My computer is used every day
and I was pretty sure it was taking longer and longer to boot
up. Other ominous signs were also cropping up. When I bothered
to check the Windows logs I usually found red marks. These were
always uninformative although the type of error was often repeated.
Typical was an iastor error.Searching the Internet for explanations
of the error number, the phrase that kept appearing or a file
name was never definitive and far from clear.
What else happened? Just once or twice
a fortnight the computer jammed up. The desktop was present and
the mouse moved around, but opening a program often resulted
in "not responding" being appended to the information
on the screen.
Back to the latest problem. A drive
had been lost and Intel provided me with its identity. It was
the drive connected to Port 1 and its serial number was S1D8HA5T.
What should I do? Well, ideally I'd have got a spare drive, either
running inside the computer or tucked away in a handy box. I
didn't have either so I perused the catalogues and promptly ordered
a new drive. At this point I considered a switch from mechanical
drives to solid state, but there are good reasons for not taking
that option. Primarily, the computer is at risk now that it's
lost its mirror, so venturing into a totally different setup
was risky. Maybe later when things are back to normal?
A note about selecting a new hard drive in a RAID setup. A replacement hard drive has to have a capacity equal or greater than the remaining good drive. There is a way round this. So, for example if I wished to fit a pair of solid state drives having a capacity of say 240GB I would first need to reduce Drive C active partition to this figure or slightly less in practice. The requirement is to determine exactly what the 240GB capacity really is, then to use the Windows shrink feature to turn my 1T hard drive into a 240GB hard drive. The mirror can then be removed and a new 240GB SSD added. This is then used to mirror the shrunk 1T Drive C. When the rebuild has finished the shrunk 1T drive is unplugged and a second 240GB drive is fitted and set to mirror the first SSD. To do all this you need a clear head and to not make any mistakes!
A friend brought me a pair of external hard drives. They are 500GByte and 1.5TByte and carry zillions of backup pictures and files from now defunct computers so are pretty important to him.
He said he'd mislaid the power supplies for the pair of external hard drives so used an alternative power supply instead and failed to get either working. Now, if the drives have an internally stabilized supply he'll be OK, but if they need a 12 volt stabilized supply he might be in trouble. I opened the first case and removed the SATA drive then plugged it into my computer. Oops.. I shouldn't have done that as the computer just coughed and died. I unplugged the offending drive and found the computer wouldn't boot up. After switching the mains lead for another it suddenly came back on. I turned it off and tried the original lead again. This time it worked OK. Very odd.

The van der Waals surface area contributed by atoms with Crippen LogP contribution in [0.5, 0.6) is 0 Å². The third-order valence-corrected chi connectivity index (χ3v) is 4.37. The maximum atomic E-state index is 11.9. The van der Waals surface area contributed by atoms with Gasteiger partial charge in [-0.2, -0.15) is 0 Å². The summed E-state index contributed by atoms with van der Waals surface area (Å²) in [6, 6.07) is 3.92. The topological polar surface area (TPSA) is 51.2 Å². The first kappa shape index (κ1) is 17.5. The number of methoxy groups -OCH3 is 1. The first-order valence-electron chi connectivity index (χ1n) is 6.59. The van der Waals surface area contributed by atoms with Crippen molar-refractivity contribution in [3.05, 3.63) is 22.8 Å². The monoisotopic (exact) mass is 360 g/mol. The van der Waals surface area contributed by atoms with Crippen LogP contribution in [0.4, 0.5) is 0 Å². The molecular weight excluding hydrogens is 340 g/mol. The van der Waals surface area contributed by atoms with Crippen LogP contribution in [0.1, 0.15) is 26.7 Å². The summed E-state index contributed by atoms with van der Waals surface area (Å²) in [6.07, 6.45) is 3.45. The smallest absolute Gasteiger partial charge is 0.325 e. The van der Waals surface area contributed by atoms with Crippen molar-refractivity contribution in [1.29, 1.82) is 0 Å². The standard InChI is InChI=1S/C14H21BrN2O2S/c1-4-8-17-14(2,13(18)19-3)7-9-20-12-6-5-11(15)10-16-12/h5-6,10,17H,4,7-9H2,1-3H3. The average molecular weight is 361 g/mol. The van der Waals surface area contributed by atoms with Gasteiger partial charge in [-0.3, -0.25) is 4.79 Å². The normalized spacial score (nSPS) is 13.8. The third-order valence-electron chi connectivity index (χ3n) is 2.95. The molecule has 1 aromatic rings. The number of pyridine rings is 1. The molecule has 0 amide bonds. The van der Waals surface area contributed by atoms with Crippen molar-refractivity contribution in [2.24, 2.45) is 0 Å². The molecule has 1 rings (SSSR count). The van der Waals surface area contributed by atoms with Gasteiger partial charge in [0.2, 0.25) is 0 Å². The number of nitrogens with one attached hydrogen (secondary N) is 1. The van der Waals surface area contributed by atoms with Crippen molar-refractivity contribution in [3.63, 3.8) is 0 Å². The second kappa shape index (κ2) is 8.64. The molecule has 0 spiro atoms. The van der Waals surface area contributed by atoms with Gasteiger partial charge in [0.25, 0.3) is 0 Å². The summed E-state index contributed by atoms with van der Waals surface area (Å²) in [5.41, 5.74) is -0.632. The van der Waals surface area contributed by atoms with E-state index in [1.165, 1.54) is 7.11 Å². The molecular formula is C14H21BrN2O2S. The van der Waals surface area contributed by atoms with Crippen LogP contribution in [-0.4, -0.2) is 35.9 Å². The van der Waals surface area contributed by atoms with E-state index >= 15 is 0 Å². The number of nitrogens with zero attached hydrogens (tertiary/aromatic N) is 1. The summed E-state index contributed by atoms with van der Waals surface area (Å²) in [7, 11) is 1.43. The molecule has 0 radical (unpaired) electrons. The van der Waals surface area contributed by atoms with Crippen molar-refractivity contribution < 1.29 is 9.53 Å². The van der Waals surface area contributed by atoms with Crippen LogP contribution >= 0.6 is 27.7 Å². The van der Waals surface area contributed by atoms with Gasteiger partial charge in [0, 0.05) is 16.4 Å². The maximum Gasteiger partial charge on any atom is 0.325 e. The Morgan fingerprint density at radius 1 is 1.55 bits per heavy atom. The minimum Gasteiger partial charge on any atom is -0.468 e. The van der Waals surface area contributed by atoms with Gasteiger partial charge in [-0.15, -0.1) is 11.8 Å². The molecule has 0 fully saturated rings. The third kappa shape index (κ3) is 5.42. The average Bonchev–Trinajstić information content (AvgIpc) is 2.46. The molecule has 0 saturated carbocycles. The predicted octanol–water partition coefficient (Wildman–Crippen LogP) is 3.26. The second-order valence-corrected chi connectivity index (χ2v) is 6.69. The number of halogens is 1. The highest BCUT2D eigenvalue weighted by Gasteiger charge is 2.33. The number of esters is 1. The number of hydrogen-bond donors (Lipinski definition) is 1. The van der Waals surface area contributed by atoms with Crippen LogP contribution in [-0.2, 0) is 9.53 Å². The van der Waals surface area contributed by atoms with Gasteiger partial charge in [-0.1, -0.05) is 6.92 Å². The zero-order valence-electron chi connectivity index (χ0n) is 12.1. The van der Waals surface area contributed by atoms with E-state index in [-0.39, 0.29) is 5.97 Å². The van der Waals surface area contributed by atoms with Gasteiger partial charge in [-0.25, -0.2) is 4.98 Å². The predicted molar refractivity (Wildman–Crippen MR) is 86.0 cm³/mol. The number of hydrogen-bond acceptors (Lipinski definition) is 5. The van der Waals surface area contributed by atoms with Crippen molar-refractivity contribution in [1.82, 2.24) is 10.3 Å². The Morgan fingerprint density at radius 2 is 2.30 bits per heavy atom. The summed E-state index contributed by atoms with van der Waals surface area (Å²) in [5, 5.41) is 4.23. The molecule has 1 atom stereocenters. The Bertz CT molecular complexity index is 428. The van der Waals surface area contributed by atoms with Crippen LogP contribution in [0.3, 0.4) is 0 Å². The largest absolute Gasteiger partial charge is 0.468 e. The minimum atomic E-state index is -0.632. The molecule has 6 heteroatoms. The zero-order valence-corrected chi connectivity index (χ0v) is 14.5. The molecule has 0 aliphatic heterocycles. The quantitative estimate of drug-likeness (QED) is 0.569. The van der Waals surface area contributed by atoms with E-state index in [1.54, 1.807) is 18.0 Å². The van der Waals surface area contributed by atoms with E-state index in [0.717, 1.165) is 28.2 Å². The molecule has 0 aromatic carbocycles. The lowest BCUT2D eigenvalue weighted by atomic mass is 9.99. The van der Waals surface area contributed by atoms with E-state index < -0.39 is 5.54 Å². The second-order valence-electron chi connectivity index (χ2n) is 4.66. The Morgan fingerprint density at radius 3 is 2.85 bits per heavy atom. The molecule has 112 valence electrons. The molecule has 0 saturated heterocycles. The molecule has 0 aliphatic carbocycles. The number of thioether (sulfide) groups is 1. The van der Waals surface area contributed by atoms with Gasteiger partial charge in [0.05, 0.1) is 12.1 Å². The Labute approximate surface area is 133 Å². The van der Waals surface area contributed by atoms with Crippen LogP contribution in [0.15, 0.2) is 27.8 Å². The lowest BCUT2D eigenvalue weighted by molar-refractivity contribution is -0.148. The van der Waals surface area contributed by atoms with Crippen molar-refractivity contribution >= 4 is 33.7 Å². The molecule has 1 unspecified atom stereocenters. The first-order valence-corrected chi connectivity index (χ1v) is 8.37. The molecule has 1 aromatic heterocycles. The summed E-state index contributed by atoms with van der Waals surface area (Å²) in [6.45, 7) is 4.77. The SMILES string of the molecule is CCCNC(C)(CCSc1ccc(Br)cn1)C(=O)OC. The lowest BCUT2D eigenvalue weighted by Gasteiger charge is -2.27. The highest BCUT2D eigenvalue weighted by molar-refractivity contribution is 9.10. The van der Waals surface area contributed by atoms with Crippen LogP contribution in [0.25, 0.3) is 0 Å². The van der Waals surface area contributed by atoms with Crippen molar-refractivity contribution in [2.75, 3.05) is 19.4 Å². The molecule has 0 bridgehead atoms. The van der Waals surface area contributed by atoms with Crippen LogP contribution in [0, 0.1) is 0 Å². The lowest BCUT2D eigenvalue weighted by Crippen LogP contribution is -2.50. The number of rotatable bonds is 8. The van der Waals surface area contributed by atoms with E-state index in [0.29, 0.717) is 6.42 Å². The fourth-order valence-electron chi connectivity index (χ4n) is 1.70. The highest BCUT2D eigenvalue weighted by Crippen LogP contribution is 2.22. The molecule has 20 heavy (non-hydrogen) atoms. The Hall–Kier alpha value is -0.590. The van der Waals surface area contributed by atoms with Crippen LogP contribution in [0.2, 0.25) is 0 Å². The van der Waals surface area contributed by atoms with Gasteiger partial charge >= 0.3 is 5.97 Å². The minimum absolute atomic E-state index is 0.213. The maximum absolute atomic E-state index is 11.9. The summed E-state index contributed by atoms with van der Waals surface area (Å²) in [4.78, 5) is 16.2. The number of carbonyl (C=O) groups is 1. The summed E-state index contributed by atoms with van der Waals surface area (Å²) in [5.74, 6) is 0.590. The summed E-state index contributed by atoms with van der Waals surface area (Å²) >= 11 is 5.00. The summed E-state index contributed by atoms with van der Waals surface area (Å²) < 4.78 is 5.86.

I checked the hard drive and found the 12 volt pins were shorted to the ground pins. A protection diode had failed short-circuit. I removed the diode and the drive worked OK. This one is made by Seagate and the diode was quite visible, but there's no fuse so the design is not so good. I removed the second drive from its housing and measured the resistance across the 12 volt input to ground. No short so I plugged it into my test computer. It went unrecognised but it was spinning. As this Samsung drive has a featureless circuit board the components are hidden underneath so I removed six torx screws and looked underneath.
A layer of padding was stuck to the components. It was stuck because a protection diode had got very hot and melted the plastic padding which had stuck to it.
It looked a sorry state. Lots of soot and vaporised copper. However, not altogether bad news as the protection diode had failed short circuit and blown some tracks which I guess were designed to fuse open. After cleaning up the soot I removed the diode and added a short length of wire to replace the missing tracks. I screwed back the circuit board and tried out the drive. Success, we now have two working drives.
The diodes are coded with "LG" and "KVP", both of which mean they are TVS protection diodes rated at 13 volts. These can tolerate lots of power and clamp too high a voltage on the 12 volt input, but not indefinitely. The power supplies are rated at around 2 Amps which generally means their output voltage will be 12 volts at the rated output current. Because the output circuit will have some inherent resistance, lets say 6 ohms, the output at 1 Amp might be as high as 14 volts, hence the failure of the diodes.